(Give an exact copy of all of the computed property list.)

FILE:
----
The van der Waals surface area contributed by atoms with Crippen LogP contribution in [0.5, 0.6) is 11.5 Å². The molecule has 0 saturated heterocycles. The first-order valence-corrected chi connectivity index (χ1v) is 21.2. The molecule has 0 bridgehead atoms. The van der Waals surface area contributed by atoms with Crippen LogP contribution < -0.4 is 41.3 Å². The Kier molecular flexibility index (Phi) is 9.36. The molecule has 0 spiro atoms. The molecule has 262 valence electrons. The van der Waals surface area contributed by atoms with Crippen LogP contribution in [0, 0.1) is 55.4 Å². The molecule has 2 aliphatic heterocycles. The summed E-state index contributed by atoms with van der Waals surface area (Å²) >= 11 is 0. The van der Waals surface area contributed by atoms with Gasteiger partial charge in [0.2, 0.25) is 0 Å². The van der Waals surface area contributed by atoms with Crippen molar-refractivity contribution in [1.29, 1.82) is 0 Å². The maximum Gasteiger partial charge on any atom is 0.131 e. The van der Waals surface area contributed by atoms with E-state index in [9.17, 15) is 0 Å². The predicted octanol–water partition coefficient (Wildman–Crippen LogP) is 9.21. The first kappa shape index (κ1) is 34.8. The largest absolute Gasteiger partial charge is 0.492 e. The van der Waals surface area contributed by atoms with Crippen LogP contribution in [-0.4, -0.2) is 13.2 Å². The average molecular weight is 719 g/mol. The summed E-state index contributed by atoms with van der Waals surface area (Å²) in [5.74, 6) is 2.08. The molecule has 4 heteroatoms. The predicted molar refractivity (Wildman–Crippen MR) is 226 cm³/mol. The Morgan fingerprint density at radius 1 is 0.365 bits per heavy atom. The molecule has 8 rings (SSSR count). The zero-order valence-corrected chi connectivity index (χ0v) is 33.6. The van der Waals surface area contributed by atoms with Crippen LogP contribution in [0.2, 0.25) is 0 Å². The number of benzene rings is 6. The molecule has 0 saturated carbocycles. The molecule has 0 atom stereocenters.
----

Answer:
The van der Waals surface area contributed by atoms with Crippen LogP contribution in [0.5, 0.6) is 11.5 Å². The molecule has 0 saturated heterocycles. The first-order valence-corrected chi connectivity index (χ1v) is 21.2. The molecule has 0 bridgehead atoms. The van der Waals surface area contributed by atoms with Crippen LogP contribution < -0.4 is 41.3 Å². The Kier molecular flexibility index (Phi) is 9.36. The molecule has 0 spiro atoms. The molecule has 262 valence electrons. The van der Waals surface area contributed by atoms with Crippen LogP contribution in [0, 0.1) is 55.4 Å². The molecule has 2 aliphatic heterocycles. The summed E-state index contributed by atoms with van der Waals surface area (Å²) >= 11 is 0. The van der Waals surface area contributed by atoms with Gasteiger partial charge in [0.2, 0.25) is 0 Å². The van der Waals surface area contributed by atoms with Crippen molar-refractivity contribution in [1.29, 1.82) is 0 Å². The maximum Gasteiger partial charge on any atom is 0.131 e. The van der Waals surface area contributed by atoms with E-state index in [9.17, 15) is 0 Å². The predicted octanol–water partition coefficient (Wildman–Crippen LogP) is 9.21. The first kappa shape index (κ1) is 34.8. The largest absolute Gasteiger partial charge is 0.492 e. The van der Waals surface area contributed by atoms with Crippen LogP contribution in [-0.4, -0.2) is 13.2 Å². The average molecular weight is 719 g/mol. The summed E-state index contributed by atoms with van der Waals surface area (Å²) in [5.74, 6) is 2.08. The molecule has 4 heteroatoms. The predicted molar refractivity (Wildman–Crippen MR) is 226 cm³/mol. The Morgan fingerprint density at radius 1 is 0.365 bits per heavy atom. The molecule has 8 rings (SSSR count). The zero-order valence-corrected chi connectivity index (χ0v) is 33.6. The van der Waals surface area contributed by atoms with Crippen LogP contribution in [0.2, 0.25) is 0 Å². The number of benzene rings is 6. The molecule has 0 saturated carbocycles. The molecule has 0 atom stereocenters.